World leaders at the G8 summit have issued a united condemnation of the attacks on London that injured many people, and killed at least two.
They said violence would not halt the summit, where talks would continue "in the interests of a better world".
It was read by UK Prime Minister Tony Blair who is travelling to London for police briefings before returning to Gleneagles this evening.
It called the blasts "an attack on civilised peoples everywhere".
Earlier, Mr Blair said it was the will of all the G8 leaders that the summit should continue in his absence.
It was "particularly barbaric" that this should occur when people are meeting to tackle poverty, he said.
Mr Blair said it was "reasonably clear" the explosions were designed to coincide with the opening of the G8.
The joint condemnation came from all the countries represented - including China, India and African states - and international agencies like the World Bank and International Monetary Fund.
It has now been announced that Foreign Secretary Jack Straw will chair the G8 summit while Mr Blair is in London.
Earlier, the US and UK leaders called for a new consensus on how to tackle climate change as the opening session of talks got underway.
G8: PROGRESS SO FAR
G8 nations agreed to full debt cancellation for 18 countries, while African countries call for debt relief for all Africa
EU members have pledged to reach a collective aid target of 0.56% of GDP by 2010, and 0.7% by 2015
President Bush proposed doubling US aid to Africa over the next five years to $8.6bn (£4.8bn)
No deal yet made on lifting trade barriers
No progress made on climate change yet - the US has said it won't cut emissions but will look at clean technologies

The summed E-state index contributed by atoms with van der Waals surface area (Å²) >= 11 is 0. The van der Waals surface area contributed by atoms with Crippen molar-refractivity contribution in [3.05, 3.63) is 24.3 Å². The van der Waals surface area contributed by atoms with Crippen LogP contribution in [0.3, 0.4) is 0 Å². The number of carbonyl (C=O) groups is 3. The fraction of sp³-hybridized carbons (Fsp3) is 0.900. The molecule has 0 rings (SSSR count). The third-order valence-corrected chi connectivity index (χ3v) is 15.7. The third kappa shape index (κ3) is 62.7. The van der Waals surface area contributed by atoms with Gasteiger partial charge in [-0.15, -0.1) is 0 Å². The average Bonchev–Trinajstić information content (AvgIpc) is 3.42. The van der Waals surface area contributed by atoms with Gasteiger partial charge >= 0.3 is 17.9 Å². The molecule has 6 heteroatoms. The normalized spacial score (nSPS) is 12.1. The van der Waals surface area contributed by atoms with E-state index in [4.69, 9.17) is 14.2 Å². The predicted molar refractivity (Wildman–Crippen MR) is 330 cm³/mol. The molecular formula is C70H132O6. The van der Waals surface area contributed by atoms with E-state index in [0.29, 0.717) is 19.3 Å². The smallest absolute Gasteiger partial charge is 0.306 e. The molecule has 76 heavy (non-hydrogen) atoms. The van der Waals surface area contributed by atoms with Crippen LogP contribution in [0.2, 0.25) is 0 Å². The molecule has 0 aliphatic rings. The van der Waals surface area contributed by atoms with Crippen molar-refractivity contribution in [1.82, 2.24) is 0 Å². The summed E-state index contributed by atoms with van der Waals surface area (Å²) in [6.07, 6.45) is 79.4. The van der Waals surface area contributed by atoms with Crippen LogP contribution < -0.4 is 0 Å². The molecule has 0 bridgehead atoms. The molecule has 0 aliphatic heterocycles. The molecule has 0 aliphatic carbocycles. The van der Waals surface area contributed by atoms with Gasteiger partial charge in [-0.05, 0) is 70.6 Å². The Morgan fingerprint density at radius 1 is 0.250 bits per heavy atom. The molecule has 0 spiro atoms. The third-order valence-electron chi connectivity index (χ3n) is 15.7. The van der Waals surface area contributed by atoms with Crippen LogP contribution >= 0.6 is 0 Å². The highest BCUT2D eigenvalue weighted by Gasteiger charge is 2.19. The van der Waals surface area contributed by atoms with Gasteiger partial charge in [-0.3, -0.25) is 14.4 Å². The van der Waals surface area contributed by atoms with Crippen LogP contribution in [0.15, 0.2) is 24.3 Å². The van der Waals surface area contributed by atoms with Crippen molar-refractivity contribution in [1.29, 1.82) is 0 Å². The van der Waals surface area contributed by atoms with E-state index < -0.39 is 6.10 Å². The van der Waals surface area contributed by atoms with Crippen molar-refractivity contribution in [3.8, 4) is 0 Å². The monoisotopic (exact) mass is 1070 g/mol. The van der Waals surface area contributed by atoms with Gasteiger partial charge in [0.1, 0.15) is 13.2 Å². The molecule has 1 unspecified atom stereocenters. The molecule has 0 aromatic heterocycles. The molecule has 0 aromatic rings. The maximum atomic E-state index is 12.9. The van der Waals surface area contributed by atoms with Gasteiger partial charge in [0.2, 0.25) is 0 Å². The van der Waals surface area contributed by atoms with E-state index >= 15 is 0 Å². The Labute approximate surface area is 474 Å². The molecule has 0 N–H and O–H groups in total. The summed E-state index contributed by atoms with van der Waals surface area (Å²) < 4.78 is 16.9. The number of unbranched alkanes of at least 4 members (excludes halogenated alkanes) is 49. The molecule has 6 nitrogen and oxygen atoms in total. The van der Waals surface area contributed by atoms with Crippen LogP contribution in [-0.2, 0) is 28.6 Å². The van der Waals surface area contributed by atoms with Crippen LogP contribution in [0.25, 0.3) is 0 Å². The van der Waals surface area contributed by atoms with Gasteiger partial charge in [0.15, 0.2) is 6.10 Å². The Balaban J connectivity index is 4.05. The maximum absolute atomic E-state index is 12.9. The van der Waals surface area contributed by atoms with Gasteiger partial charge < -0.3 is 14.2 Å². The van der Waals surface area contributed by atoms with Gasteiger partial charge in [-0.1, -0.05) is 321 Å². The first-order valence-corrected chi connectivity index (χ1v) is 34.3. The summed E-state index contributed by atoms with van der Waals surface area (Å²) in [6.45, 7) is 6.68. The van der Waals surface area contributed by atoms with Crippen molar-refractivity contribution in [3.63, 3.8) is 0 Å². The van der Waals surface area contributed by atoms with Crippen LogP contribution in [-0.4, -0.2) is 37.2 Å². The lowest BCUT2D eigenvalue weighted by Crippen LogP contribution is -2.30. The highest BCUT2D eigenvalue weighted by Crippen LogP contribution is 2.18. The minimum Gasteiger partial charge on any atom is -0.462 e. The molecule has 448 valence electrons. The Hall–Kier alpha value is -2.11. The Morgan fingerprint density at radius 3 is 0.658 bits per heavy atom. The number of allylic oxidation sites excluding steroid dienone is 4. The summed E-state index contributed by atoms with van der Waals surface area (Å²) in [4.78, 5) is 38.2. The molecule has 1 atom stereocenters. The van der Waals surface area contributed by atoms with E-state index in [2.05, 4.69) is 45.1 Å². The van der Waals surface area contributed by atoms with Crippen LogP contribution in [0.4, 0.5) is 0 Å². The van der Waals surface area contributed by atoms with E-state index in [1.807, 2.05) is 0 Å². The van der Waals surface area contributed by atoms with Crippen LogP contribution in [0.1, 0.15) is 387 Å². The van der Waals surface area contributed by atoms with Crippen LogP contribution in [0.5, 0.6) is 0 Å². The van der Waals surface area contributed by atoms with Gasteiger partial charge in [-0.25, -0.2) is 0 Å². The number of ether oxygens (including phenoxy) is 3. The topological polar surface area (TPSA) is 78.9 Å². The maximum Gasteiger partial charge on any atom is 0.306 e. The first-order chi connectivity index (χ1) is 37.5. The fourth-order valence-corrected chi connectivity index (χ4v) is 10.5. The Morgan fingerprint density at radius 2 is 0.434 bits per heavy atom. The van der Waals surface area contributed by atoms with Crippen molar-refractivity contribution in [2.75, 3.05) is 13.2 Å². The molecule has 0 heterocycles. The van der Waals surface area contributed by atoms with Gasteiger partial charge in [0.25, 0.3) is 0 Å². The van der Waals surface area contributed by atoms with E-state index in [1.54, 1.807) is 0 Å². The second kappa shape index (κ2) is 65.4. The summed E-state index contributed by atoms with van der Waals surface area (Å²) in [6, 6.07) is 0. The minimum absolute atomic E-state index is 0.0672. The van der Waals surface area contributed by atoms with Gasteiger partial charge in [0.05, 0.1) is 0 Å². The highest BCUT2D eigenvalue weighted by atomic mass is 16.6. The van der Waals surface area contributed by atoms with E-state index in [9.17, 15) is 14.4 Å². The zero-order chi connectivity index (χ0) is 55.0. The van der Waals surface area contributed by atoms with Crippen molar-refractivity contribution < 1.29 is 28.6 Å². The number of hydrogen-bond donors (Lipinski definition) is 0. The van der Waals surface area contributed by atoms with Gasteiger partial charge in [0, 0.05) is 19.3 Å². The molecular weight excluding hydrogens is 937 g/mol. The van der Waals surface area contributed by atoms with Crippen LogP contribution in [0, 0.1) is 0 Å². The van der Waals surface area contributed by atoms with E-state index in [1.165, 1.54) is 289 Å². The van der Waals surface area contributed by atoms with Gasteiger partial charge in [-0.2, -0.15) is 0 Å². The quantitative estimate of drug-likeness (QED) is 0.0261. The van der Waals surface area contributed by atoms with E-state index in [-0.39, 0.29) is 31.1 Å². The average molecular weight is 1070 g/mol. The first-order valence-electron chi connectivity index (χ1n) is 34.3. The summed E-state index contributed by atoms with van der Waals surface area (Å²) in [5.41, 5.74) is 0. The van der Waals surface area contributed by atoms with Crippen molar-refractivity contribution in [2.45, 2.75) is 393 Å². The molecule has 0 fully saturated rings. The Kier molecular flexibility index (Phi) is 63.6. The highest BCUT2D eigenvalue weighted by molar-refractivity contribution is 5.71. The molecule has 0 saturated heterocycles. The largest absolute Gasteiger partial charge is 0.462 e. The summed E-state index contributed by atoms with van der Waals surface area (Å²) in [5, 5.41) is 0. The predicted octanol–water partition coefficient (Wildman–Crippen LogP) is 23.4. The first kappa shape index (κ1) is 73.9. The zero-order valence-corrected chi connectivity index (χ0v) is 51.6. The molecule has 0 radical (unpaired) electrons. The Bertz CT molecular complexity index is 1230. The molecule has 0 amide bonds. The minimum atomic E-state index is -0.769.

They said it was time to replace a focus on Kyoto-style curbs on greenhouse gas emissions with research into clean technology.
President Bush said fast-developing nations must take a role, and welcomed India and China's attendance at the G8.
Along with climate issues, G8 leaders are due to discuss global trade.
With more than 10,000 police deployed, the summit is at the centre of one of the biggest security operations in UK history.
"Now is the time to get beyond the Kyoto period and develop a strategy forward that is inclusive of the developing nations," said US President George W Bush.
WHAT IS THE G8?
Group of eight major industrialised states, inc Russia
Canada, France, Germany, Italy, Japan, Russia, UK, US
Originally set up to discuss trade and economic issues
Now leaders discuss global issues of the day
2005 Summit agenda
UK Prime Minister Tony Blair said there was "no point in going back over the Kyoto debate" and it was preferable to "bring people back into consensus together" on global warming.
For many protesters and observers, the G8 summit is a defining moment in current world politics, amid increased calls for the world's richest countries to act now to help the world's poorest.
Demonstrations and Live8 concerts over the last four days sought to highlight the need for action on the issues of African aid, trade and climate change.
In other developments:
- Police encircle an eco-camp housing 1,000 protesters in Stirling.
- 160 arrests as police and protesters clashed on Wednesday.
- Financier George Soros says the US is in "total denial" over climate change.
- UK Chancellor Gordon Brown hails US acceptance that "human activity" is causing global warming
- Mr Blair says there is "no point going back over the Kyoto debate.
After the climate change talks, the G8 leaders are timetabled to discuss Middle East tensions, and hear from James Wolfensohn, the international envoy on Israel's pull out from Gaza.
African aid and trade will dominate the talks on Friday.
Some countries, notably Germany, have pressed for high oil prices and global economic imbalances to have a bigger place in the talks.
Frictions on climate change have emerged as high-level officials from the G8 nations have battled to hammer out an agreement ahead of the talks.
France is pushing for an agreement to reduce greenhouse gas emissions, whereas Mr Blair has called for "sensible compromise" and backed the US focus on fuel-efficient technology.
Some critics think the UK is too willing to seek a compromise. International financier George Soros said "looking for common ground" would "merely...water down the seriousness of the situation".